The Misfits at The Starland Ballroom
The Misfits hit their home state of New Jersey on Dia De Los Muertos, Saturday night, and treated the fans with a set heavy with hits from every era of The Misfits mythos.
I got there in time to catch the last few songs of A Midnight Tragedy. A tragedy indeed – this band of post apocalyptic refugees sound like a desperate attempt to grab the attention of the My Chemical Romance crowd while appealing to Avenged Sevenfold fans. They failed in both regards, coming off more like a band pleading to get signed to a major than anything that could be confused with the terms edgy, innovative, or good.
While Zombie Mafia wasn’t exactly what I would call new and fresh, this group of Samhain rejects do a helluva job energizing the crowd while pounding out perfect horror punk tunes in the vein of Graves-era Misfits. The band fuses metal and punk into a fistful of energy that seemed to liven up the bored-looking crowd.
The latest incarnation of The Misfits hit state on time (a far cry from the two hour long waits we endured during their reunion tour), taking to the stage as the theme from Exorcist Halloween chimed from the PA.
The stage set looked the same as it has for the last decade and a half – a massive drum set, flanked by amps, skulls, and skeletons. Bassist and singer Jerry Only cried out for “Halloween,” stirring the mob of costumed fans into a frenzy.
The band proceeded to hammer out dozens of old Misfits songs, never stopping for a breather or to talk to the crowd. “Earth AD,” “Angelfuck,” “Attitude,” “20 Eyes” – nearly every hit from hell was accounted for.
The big surprise of the evening was that Only (not exactly known for his pipes) is a surprisingly competent singer. He nailed all of Danzig’s vocals and wasn’t half bad on the Graves numbers.
Former Black Flag frontman Dez Cadena wailed on his guitar, embellishing the classic numbers with his own licks.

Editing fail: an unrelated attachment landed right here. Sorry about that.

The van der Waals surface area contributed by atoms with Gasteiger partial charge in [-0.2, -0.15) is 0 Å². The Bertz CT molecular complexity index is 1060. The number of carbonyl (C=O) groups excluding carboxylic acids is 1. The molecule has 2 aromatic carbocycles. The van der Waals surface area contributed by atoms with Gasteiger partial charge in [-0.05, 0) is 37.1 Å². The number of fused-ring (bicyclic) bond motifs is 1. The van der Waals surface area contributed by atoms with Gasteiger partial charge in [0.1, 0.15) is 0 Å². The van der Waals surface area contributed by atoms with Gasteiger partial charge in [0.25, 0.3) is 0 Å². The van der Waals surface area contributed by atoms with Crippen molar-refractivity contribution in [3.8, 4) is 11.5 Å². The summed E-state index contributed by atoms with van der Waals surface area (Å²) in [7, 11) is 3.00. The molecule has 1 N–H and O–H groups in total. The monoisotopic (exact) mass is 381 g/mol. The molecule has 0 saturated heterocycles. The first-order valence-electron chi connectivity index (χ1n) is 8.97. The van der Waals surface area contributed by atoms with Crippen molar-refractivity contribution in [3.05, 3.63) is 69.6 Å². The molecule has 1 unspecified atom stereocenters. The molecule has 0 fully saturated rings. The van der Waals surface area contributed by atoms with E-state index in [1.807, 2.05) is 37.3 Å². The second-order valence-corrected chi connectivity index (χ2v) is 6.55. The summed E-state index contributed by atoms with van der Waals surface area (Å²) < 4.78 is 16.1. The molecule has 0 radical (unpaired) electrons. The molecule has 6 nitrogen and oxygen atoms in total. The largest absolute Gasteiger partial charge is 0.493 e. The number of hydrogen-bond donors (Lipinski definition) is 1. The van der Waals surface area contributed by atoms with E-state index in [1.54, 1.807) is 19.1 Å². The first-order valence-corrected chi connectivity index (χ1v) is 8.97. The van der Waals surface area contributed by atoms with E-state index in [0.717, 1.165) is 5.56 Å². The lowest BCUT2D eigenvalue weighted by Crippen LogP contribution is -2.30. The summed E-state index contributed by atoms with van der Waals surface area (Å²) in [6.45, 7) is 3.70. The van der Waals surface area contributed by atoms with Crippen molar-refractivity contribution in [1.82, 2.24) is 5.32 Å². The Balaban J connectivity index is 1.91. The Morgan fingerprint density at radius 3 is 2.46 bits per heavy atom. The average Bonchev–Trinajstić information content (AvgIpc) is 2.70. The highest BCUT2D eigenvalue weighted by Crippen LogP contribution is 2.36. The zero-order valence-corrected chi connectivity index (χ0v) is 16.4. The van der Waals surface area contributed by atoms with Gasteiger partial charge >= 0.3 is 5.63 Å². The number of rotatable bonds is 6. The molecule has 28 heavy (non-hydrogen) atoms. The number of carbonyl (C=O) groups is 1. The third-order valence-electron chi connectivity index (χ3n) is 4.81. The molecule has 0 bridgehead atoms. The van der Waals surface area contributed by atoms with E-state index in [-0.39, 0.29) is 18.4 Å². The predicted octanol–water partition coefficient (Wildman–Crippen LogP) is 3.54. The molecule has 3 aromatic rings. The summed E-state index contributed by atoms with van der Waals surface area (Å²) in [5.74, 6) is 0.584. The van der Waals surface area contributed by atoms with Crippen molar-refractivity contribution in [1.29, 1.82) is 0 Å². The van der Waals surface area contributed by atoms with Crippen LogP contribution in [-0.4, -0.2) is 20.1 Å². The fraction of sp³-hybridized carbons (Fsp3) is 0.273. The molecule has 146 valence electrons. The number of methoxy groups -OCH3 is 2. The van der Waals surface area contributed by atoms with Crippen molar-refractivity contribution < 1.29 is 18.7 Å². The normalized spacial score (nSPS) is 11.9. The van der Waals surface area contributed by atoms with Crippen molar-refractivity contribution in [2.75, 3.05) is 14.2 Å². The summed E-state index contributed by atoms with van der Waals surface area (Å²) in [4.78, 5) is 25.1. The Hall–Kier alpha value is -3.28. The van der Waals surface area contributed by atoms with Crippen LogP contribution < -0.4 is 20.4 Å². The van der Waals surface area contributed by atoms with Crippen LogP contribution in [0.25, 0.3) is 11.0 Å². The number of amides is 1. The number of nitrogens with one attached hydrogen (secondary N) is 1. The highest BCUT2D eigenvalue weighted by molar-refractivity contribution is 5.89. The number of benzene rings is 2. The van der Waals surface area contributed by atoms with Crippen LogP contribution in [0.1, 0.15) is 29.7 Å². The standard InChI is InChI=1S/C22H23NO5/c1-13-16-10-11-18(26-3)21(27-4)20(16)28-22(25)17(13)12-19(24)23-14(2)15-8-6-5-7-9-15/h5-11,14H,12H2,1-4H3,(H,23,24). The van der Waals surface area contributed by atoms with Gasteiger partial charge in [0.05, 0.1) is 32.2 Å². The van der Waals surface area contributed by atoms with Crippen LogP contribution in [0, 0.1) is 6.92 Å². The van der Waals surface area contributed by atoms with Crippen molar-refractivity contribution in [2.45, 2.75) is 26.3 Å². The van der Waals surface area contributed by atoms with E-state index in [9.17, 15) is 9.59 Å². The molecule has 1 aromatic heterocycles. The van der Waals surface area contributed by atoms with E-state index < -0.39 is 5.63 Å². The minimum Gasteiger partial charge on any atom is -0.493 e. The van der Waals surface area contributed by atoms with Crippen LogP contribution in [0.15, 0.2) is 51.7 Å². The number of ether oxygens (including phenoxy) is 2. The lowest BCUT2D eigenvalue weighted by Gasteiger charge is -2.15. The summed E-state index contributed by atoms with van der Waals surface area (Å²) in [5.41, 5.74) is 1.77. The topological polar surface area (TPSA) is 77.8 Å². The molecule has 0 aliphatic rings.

Meanwhile, Robo hid behind a drum kit that was at least twice the size of a traditional set. The toms were literally two toms glued together and mounted with huge metal spikes.
About an hour into the set, the band switched gears and started performing their later songs – slowing down the crowd significantly. “American Psycho” just didn’t seem to get their juices flowing, and it wasn’t until Only cried out for “Dig Up Her Bones” that the fans starting singing again.
Cadena even threw in a few Black Flag tunes for fun, covering “Six Pack,” “Rise Above” and a handful of others before nailing the coffin shut with “Die My Darling.”
While the band performed really well in their current form, it was very hard to ignore the fact that they did not have a dedicated frontman. The short songs kept both Cadena and Only glued to their respective mic stands and they rarely acknowledged the fans. Younger kids didn’t seem to mind, but those that grew up with Danzig’s pounding stage show, or Grave’s non-stop adrenaline rush of a show, couldn’t help but notice that Saturday’s performance was lacking that intangible aura of insanity.
Kudos to The Misfits for keeping the spirit alive, but it might be time to call in a fourth member to rouse the masses.